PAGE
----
Example 6—Example Candidate Match Verification

In any of the examples herein, identifying matches on a transcript sequence can take the form of verifying candidate matches. FIG. 3 is a block diagram of an example system 300 verifying candidate matches of candidate primer sequences 310 and can be used in any of the examples herein. By separating calculations for determining a match, some calculations can be re-used for candidate primer sequences sharing a common region. For example, certain candidate matches 325 can be safely skipped. Such an arrangement can be used to implement the system shown in FIG. 1.

In the example, an off-target detection tool 350 employs a match finder 340 that applies the matching rules 320 to determine verified matches 360.

In practice, a k-mer index 370 for the transcript sequence 380 can be used to identify candidate matches 325 (e.g., the k-mer index of the transcript sequence can be searched for decomposed k-mers of the candidate primer sequences, and a hit indicates a candidate match). Some of the matches 328A, 328B are verified as verified matches 360, while others are discarded from consideration.

Example 7—Example Method of Verifying Candidate Matches

FIG. 4 is a flowchart of an example method 400 of verifying candidate matches and can be implemented, for example, in a system such as that shown in FIG. 3.

At 430, a candidate match (e.g., location on the transcript sequence) can be identified (e.g., using the k-mer index to search for an occurrence of a k-mer of a candidate primer sequence to find if an initial matching rule such as Rule #1 described herein is satisfied or partially satisfied). The candidate match is then verified via the matching verification rules at 440. For example, the additional portions of the candidate primer sequence or further rules can be considered.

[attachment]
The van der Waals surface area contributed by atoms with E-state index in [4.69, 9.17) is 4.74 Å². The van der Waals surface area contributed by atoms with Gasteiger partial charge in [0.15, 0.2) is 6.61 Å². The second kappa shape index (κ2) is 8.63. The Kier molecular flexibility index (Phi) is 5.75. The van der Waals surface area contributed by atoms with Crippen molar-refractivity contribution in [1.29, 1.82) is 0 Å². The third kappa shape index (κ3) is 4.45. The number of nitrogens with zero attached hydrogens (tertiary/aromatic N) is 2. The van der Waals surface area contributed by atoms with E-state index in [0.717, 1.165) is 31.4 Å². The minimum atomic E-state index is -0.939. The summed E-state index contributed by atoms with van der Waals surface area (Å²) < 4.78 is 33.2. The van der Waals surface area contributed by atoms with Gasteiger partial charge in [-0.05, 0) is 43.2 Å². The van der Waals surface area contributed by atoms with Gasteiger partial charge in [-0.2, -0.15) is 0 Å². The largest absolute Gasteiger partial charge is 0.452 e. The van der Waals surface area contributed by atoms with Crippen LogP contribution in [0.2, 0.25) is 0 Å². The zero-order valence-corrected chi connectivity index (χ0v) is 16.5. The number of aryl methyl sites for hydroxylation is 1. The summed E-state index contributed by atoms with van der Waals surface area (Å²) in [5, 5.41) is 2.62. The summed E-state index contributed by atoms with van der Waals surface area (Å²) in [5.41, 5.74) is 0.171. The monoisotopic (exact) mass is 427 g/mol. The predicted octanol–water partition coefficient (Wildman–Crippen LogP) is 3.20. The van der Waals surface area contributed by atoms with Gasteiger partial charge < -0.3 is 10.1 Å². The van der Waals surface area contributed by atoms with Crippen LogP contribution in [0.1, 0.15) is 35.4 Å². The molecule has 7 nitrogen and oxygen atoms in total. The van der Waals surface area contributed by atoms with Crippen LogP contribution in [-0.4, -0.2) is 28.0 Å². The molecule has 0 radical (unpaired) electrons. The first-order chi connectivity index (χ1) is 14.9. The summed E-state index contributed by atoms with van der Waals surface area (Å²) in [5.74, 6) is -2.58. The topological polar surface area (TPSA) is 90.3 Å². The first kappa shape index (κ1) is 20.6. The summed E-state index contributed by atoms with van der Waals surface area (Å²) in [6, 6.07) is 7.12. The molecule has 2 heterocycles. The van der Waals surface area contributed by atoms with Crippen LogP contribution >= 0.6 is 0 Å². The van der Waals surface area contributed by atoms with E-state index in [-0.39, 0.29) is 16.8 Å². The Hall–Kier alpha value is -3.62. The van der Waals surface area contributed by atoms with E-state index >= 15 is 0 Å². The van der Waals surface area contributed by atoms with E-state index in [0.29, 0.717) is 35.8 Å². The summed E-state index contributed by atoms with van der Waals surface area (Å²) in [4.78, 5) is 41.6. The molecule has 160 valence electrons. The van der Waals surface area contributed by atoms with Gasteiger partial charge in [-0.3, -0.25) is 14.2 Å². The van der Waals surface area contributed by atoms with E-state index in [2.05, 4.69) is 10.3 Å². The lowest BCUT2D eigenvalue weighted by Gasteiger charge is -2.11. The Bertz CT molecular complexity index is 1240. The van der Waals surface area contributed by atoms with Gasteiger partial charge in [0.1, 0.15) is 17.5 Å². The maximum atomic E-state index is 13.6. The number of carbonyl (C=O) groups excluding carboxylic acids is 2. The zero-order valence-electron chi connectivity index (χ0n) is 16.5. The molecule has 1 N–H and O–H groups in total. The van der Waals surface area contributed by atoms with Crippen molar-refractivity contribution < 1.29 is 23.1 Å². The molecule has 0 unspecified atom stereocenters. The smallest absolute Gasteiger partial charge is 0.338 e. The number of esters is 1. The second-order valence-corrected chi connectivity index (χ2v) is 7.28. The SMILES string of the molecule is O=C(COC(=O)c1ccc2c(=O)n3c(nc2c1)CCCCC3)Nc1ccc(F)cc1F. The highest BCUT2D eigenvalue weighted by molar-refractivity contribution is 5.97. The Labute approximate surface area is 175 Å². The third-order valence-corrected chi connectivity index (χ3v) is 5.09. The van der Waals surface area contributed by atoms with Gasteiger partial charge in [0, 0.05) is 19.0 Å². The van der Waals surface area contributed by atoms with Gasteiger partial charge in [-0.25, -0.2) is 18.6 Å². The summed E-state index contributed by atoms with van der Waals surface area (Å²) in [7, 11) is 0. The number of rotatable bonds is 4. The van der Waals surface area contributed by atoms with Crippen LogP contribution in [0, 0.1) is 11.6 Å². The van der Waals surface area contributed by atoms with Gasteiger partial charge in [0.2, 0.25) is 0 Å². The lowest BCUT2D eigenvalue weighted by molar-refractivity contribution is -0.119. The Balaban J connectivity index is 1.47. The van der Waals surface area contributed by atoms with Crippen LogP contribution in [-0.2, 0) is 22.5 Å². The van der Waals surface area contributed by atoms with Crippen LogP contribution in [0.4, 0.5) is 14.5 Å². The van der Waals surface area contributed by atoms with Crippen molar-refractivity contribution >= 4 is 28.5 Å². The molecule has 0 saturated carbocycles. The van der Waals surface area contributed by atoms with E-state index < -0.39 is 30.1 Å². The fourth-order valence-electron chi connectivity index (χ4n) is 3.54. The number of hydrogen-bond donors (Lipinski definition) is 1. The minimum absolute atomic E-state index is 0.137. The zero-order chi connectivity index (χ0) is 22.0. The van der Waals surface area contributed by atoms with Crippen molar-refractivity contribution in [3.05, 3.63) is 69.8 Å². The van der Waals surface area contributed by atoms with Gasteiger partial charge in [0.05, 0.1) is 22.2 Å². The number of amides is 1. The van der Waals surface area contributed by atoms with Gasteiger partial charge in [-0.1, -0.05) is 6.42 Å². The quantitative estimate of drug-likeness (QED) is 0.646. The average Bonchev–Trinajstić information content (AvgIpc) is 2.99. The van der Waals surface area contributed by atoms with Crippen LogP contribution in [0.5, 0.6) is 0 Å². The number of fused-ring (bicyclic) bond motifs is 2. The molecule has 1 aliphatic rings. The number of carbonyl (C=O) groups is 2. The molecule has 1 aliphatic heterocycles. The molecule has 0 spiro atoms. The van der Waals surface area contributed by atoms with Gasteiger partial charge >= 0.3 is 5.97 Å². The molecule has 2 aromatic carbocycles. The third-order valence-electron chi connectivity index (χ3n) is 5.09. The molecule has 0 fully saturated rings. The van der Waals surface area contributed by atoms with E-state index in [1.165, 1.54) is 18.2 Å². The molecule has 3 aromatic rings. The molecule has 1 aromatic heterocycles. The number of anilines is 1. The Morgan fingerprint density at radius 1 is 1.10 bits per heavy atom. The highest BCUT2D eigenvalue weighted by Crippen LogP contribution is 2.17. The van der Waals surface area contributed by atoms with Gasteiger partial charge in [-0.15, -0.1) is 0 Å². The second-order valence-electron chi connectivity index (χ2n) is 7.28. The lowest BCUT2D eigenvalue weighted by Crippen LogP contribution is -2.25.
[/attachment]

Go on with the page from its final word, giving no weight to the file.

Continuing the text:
The method 400 can be performed for a plurality of candidate matches (e.g., the method is repeated for other candidate matches).

Example 8—Example Rule Calculation Cache for Common Regions

FIG. 5 is a block diagram of an example system 500 having a rule satisfaction calculation cache for common regions within candidate primer sequences that can be used in any of the examples described herein. In the example, clusters 510A, 510B or candidate primer sequences 520A-F are associated with common regions 530A-B, which are then associated with locations on the transcript sequence 580.

The common regions 530A-B are regions (e.g., substrings, subsequences, or the like) of the candidate primer sequences that are shared among the candidates (e.g., the candidates contain identical substrings, subsequences, or the like).

The rule satisfaction calculation cache 540 is organized by the different common regions and stores rule satisfaction calculations 532A-B for respective of the common regions 530A-B that are associated with different respective clusters 510A-B of the input candidate primer sequences 520A-F. As described herein, certain candidate matches 538A, 538B can be safely skipped for the candidate primer sequences because a prior calculation has already determined that a matching rule was not satisfied (e.g., Rule #2 was not satisfied because there are too many mismatches).

Example 9—Example Rule Satisfaction Calculation Cache

In any of the examples herein, calculations for determining whether the rules are satisfied can be cached for use by a plurality of candidate primer sequences in a rule satisfaction calculation cache (e.g., a matching rule satisfaction calculation cache). As described herein, common regions among candidate primer sequences can be determined.

Based on the logic of the rules, certain calculations concerning rule satisfaction can be reused. For example, if it is known that a common region has at least k consecutive matches, any candidate primer sequence containing such a region satisfies rule #1 (e.g., in can only have k or more consecutive matches). Therefore, the determination that the region satisfies rule #1 can be reused for candidate primer sequences having the common region. Similarly, if it is known that a common region has more than e*l mismatches, then any candidate primer sequence of length/will not satisfy rule #2 (e.g., it can have no more than e*l mismatches). Therefore, the determination that the region does not satisfy rule #2 can be reused for candidate primer sequences having the common region.

Cached rule satisfaction calculations can include a stored location at which the calculation applies (e.g., a location on the reference genome sequence involved in the cached calculation, such as where a match occurs, where a mismatch occurs, or the like).